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Alina Somova


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#16 ngitanjali

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Posted 16 November 2008 - 07:33 AM

I saw Alina Somova during the City Center run. I was really prepared to give her the benefit of the doubt, thinking she couldn't be as bad as everyone says. Well she wasn't ... she was worse. She has no elevation, so when she goes for a grande jete it looks like her legs are just flopping. She also can't really move, despite her ear-whacking. Her fouettes are very amateurish, her pirouettes insecure, and she also has adopted the Uliana Lopatkina way of holding her head so her chin juts out.



I have watched EVERY video of Alina that I can get my hands on, and I have to agree with you. She is a lovely lovely girl, and the Don Q rehearsals are really nice, however, she's just too uncontrolled.

As for the Uliana Lopatkina way of holding her head--it's like adopting mannerisms and ignoring the rest of the technique, the story. Lopatkina holds her head up high because it fits with her style. Somova seems to do it because, "Oh, it looks good". Never mind that seh looks ridiculous with the talon fingernails and the floppy jetes.

sigh.

Let's hope for a Big Red promotion :o

#17 Cygnet

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Posted 17 November 2008 - 10:30 AM

. . . Yet it is strange that an unfinished artist is promoted before the remarkable pair Obraztsova and "Big Red" Kondaurova. But then, as mentioned many times elsewhere on BT, Part and Reichlen are yet to be principals. It isn't only in Russia.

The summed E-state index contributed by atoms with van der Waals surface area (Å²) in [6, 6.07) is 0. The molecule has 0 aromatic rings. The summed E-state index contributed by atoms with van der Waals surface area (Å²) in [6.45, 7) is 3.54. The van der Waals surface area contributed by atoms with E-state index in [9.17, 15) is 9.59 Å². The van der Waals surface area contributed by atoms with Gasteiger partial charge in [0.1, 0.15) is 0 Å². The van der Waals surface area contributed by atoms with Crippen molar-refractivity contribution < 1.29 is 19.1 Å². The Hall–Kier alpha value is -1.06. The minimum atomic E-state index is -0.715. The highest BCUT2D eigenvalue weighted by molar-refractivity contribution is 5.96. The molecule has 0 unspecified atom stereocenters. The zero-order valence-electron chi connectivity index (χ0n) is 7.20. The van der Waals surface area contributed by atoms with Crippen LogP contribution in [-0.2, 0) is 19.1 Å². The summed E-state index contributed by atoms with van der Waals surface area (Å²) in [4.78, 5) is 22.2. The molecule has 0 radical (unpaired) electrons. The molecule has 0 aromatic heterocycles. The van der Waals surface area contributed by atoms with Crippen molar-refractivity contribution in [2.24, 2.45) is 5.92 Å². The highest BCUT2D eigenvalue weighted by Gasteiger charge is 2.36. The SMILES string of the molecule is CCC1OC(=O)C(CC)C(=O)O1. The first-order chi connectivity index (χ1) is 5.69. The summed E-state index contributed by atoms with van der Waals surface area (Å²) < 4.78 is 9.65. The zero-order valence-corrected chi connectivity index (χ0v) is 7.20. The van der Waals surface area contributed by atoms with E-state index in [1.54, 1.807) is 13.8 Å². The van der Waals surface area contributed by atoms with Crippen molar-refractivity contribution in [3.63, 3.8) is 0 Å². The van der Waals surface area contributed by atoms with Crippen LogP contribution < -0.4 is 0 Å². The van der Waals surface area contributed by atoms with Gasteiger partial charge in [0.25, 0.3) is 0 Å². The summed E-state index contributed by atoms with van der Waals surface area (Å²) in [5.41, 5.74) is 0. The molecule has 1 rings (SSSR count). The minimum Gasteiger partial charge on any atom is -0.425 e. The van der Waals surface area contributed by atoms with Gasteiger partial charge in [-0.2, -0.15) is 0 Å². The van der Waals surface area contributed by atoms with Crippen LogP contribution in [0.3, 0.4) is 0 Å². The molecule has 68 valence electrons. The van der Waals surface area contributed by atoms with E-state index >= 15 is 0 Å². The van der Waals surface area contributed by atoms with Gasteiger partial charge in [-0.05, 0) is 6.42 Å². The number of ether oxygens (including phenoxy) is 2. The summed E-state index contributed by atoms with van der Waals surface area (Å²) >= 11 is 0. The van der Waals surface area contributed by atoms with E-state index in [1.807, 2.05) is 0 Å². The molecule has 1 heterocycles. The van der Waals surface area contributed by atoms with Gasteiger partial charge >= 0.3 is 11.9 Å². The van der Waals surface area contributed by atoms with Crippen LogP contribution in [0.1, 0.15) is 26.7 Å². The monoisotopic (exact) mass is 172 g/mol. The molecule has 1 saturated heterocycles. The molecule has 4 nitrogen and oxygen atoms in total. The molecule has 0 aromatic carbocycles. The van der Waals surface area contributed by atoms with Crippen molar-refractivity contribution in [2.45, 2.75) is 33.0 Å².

Reality check time: Somova didn't even make annual as a First Soloist. She was "upgraded" for the April City Center engagement. This "promotion" simply doesn't pass the smell test. Also, if the Maryinsky had considered seniority, (and they didn't), the First Soloist who should have gone forward would've been Ekaterina Osmolkina; then Novikova, then Obratzova, then Kondaurova in that order. Usually, in the MT, (what's supposed to happen - in theory and practice), is that if a Principal retires, (male or female), then those "set" to move up, move up a notch. Of course, this procedure has been subject to
change in extraordinary circumstances - only for unprecedented & exceptionally gifted talents. Somova doesn't live in that zip code.

Compare Osmolkina's study list to Alina's - there's no comparison:

Company trouper for 9 years. Prize-winner at the Vaganova-prix competition (St Petersburg, 1998). Prize-winner at the International Ballet Competition (Seoul, 2004). Repertoire: La Sylphide (Sylphide, The Sylphides); Giselle (Giselle, Monna, Zulma, Pas de deux); Le Corsaire (Gulnara, The three Odalisques); La Bayadère (Gamzatti, Jampo, Grand pas classique), revised version by Vakhtang Chabukiani & the reconstruction; The Sleeping Beauty (Aurora, Generosity Fairy, Silver Fairy, Diamond Fairy), Konstantin Sergeyev, Aurora in the 1890; Le Reveil de Flore (Flore), revival of the 1894 production; Swan Lake (Prince´s friends, Two Swans); Raymonda (Clemans, Henrietta); Don Quixote (Kitri, Flower-sellers, Variation); Pertoushka (the Elegant Lady´s friend); The Fountain of Bakhchisarai (Maria, Young women); Romeo and Juliet (Juliet, Juliet´s companion); The Legend of Love (Shyrin, Shyrin´s Friends, Gold); The Bedbug (Zoya); Serenade; Piano Concerto No 2 (Ballet Imperial); the roles in Apollo, The Four Temperaments; Theme and Variations; Jewels (Emeralds & Diamonds); Etudes; Manon (Lescaut´s Mistress); The Nutcracker, the Vainonen & Chemiakin productions, (Masha, The Nutcracker´s Sisters, The Canteen-girl, China Dance, Waltz of the Flowers), Princess Pirlipat, or worthiness punished (Spanish Rat dance), production by Chemiakin, choreography by Kirill Simonov; Cinderella (Dance Teacher), choreography by Alexei Ratmansky; The Vertiginous Thrill of Exactitude, The Magic Nut (Frog); Ondine(Giannina), choreography by Pierre Lacotte; Aria Suspended (soloist). Moreover, Osmolkina's repertoire is slightly larger than both Novikova's and Obratzova's.